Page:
SD: ‘Lady Marmalade’ did cement us. That one song took care of us for many years. Then we all have enjoyed solo careers over the years. Patti has had the most success because she was the most prepared after the break up. Nona and myself still got to record many songs. I had the international hit ‘Sinner Man’ and had international fame before either Patti or Nona. Patti was big in the States. Of course touring with Keith Richards and the X-Pensive Winos and singing on the Rolling Stones ‘Steel Wheels’ gig didn’t hurt at all. I’m not trying to brag. These are my stats.
AM: They are your accomplishments. I bet you’ve been around the world a time or two.
SD: Oh yes I’ve been to Japan, Australia, Spain, South America, the whole world. I couldn’t have asked for a better place to be. Then being able to record jingles was great. Revlon fed me for a long time. I just feel the blessings of this life tremendously.
AM: You’re one of the few lucky ones and deservedly so.
SD: It’s called being blessed. Luck runs out. (laughter)
AM: Sarah your albums are timeless. I love to listen to your music.
SD: Thank you, I think my first solo project solidified that. ‘Sinner Man’ is still played in clubs. (Album producer) Don Kirschner knew what he was doing.
AM: The ‘Close Enough’ album is really good too!
SD: That is my brother’s favorite of my albums too.
AM: I’m also loving your newer song ‘I’m Still Here.’
SD: Thank you, I wrote that one. I open my show with that song now.
AM: Is your show a collection of your songs?
SD: The ‘Sarah Dash: One Woman’ show is not all the songs I’ve recorded. It’s more a piece about life and my musical journey on a personal level. I also do my special arrangement of ‘I Only Have Eyes For You.’ I talk about going to Paris. I went straight to Louis Vitton and bought a hunting bag! (Laughing) I thought it was a make-up bag and had room for hairspray but that was where the gun was supposed to go! My agent told me I couldn’t keep it and I had to take it back.
AM: You are enjoying social media aren’t you? You are really good about posting on Facebook.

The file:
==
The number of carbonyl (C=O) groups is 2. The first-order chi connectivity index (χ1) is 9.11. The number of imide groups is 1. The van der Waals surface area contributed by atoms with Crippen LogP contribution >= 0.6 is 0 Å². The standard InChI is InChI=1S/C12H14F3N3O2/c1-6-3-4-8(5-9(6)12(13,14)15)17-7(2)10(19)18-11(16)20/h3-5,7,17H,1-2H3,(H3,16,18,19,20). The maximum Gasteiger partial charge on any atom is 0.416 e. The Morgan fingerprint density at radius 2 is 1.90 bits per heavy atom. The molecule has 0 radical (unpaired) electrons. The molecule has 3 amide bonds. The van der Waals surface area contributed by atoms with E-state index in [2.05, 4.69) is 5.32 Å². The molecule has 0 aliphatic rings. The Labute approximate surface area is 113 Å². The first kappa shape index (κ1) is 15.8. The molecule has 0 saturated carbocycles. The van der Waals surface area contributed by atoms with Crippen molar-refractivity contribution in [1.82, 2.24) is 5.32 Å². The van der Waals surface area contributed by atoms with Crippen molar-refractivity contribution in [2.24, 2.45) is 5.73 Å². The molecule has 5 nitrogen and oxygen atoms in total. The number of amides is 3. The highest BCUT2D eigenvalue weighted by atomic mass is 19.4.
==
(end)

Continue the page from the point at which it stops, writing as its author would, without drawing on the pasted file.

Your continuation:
SD: I’m good with all media. Way back in the day before you could fax, you could send a telex. My father got all his kids one so we could all keep in touch. After that I was one of the first people into computers.
AM: Are you from a large family?
SD: Thirteen children. I’m number seven. I’m the middle child.
AM: Did you get forgotten?
SD: No, my presence was very much known. (laughing) There were a lot of different personalities in the family, much like the world, but we all support each other. We are happy to be around each other but we know who we are. There are no surprises as to what is going on. We’re very respectful of each other. We can fight amongst ourselves but you can’t come in and fight with us.
AM: Was that your parents who instilled this in all of you?
SD: Of course, it all comes from parenting. I would say my mother and father did a very good job raising us. My father was a pastor and my mother was a nurse. After she had her thirteenth child she decided she wanted to be a nurse.
AM: You come from a family of over-achievers.
SD: Yes, we are lawyers, doctors….
AM: World class stars! (Laughing)
SD: We’re like any other family. We’re just aware of who we are and we are respectful. You tend to move the way your family moves. Some will go against the grain and all you can do is pray for them.
AM: You certainly can’t change a family member!
SD: You cannot try to change someone in your family as they are not going to be changeable until they’ve made up their mind to be changed. The prayer is to know the difference. I thank God. Some people are offended by that word, but we all have a higher power that we go to and we can name it and call it what we want. That has been my sustaining power through the years.
AM: I knew you had strong faith. It’s never left you has it?
SD: I always say, “I thank God for sustaining provision.” All you have to do is sit still and believe it to see it. Sometimes it’s not the proportion you want but you’re never without. At the times you are without you have to have faith it will only be for a short time and not all time.
To learn more about Sarah Dash visit her web site http://www.sarahdash.net/